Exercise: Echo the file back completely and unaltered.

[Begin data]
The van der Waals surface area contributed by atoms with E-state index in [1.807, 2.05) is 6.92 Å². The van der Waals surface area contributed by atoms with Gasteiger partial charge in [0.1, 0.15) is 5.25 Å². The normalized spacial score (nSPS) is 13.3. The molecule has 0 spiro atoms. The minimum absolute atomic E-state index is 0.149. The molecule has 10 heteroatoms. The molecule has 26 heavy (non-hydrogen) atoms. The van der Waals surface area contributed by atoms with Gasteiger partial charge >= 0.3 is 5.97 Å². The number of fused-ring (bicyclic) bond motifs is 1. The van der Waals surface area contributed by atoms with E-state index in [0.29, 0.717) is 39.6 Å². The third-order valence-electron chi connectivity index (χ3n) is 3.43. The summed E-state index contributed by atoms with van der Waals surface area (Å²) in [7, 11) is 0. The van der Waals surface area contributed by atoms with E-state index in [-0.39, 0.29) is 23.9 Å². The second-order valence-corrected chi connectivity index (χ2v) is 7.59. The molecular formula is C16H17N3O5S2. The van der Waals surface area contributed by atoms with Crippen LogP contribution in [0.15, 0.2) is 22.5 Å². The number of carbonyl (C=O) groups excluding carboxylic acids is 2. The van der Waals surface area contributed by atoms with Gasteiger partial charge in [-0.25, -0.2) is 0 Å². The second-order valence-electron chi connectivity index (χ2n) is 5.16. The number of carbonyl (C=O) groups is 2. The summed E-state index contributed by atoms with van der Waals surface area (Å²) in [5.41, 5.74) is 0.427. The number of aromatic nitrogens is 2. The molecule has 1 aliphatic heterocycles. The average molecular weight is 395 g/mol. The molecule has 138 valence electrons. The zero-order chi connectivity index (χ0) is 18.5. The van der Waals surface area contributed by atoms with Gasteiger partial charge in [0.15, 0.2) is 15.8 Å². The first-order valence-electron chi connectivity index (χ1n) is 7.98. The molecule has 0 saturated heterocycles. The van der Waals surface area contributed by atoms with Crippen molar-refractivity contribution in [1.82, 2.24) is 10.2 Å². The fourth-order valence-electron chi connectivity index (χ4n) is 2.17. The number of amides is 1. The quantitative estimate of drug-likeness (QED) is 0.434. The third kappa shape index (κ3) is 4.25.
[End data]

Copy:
The van der Waals surface area contributed by atoms with E-state index in [1.807, 2.05) is 6.92 Å². The van der Waals surface area contributed by atoms with Gasteiger partial charge in [0.1, 0.15) is 5.25 Å². The normalized spacial score (nSPS) is 13.3. The molecule has 0 spiro atoms. The minimum absolute atomic E-state index is 0.149. The molecule has 10 heteroatoms. The molecule has 26 heavy (non-hydrogen) atoms. The van der Waals surface area contributed by atoms with Gasteiger partial charge >= 0.3 is 5.97 Å². The number of fused-ring (bicyclic) bond motifs is 1. The van der Waals surface area contributed by atoms with E-state index in [0.29, 0.717) is 39.6 Å². The third-order valence-electron chi connectivity index (χ3n) is 3.43. The summed E-state index contributed by atoms with van der Waals surface area (Å²) in [7, 11) is 0. The van der Waals surface area contributed by atoms with E-state index in [-0.39, 0.29) is 23.9 Å². The second-order valence-corrected chi connectivity index (χ2v) is 7.59. The molecular formula is C16H17N3O5S2. The van der Waals surface area contributed by atoms with Crippen LogP contribution in [0.15, 0.2) is 22.5 Å². The number of carbonyl (C=O) groups excluding carboxylic acids is 2. The van der Waals surface area contributed by atoms with Gasteiger partial charge in [-0.25, -0.2) is 0 Å². The second-order valence-electron chi connectivity index (χ2n) is 5.16. The number of carbonyl (C=O) groups is 2. The summed E-state index contributed by atoms with van der Waals surface area (Å²) in [5.41, 5.74) is 0.427. The number of aromatic nitrogens is 2. The molecule has 1 aliphatic heterocycles. The average molecular weight is 395 g/mol. The molecule has 138 valence electrons. The zero-order chi connectivity index (χ0) is 18.5. The van der Waals surface area contributed by atoms with Gasteiger partial charge in [0.15, 0.2) is 15.8 Å². The first-order valence-electron chi connectivity index (χ1n) is 7.98. The molecule has 0 saturated heterocycles. The van der Waals surface area contributed by atoms with Crippen molar-refractivity contribution in [1.82, 2.24) is 10.2 Å². The fourth-order valence-electron chi connectivity index (χ4n) is 2.17. The number of amides is 1. The quantitative estimate of drug-likeness (QED) is 0.434. The third kappa shape index (κ3) is 4.25.